Blackwell Publishing

The theory of natural selection (part 2) - What are the effects of population subdivisions?


Population subdivision

A species with a number of more or less independent subpopulations is said to have population subdivision. In nature, a species may consist of a number of separate populations, each more or less isolated from the others. The members of a species might, for example, inhabit a number of islands, with each island population being separated by the sea from the others; each island population would evolve to some extent independently. The classic example of this is the Galapagos islands where finches, such as Geospiza fortis (pictured opposite) evolve differently from closely related species on other islands.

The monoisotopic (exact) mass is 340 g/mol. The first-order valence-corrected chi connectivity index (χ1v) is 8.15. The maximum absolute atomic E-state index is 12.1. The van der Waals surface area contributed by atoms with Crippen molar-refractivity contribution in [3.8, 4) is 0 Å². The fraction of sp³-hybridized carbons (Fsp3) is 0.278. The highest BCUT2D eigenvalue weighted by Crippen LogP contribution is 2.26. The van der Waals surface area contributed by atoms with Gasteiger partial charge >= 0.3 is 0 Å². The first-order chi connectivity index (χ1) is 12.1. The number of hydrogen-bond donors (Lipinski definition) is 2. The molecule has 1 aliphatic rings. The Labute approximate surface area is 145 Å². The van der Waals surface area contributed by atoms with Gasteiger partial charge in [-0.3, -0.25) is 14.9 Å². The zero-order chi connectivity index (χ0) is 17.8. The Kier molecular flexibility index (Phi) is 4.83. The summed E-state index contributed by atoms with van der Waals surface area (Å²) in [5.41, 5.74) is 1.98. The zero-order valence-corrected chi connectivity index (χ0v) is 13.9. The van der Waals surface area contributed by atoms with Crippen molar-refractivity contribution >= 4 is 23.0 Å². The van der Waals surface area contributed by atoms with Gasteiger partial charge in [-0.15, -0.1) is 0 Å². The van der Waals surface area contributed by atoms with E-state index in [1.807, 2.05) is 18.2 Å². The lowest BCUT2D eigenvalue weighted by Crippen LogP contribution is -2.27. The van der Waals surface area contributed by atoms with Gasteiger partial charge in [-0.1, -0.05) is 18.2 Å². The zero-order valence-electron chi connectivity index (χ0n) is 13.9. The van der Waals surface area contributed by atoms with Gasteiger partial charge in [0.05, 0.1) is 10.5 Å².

An important consequence of population subdivision is the Wahlund effect.

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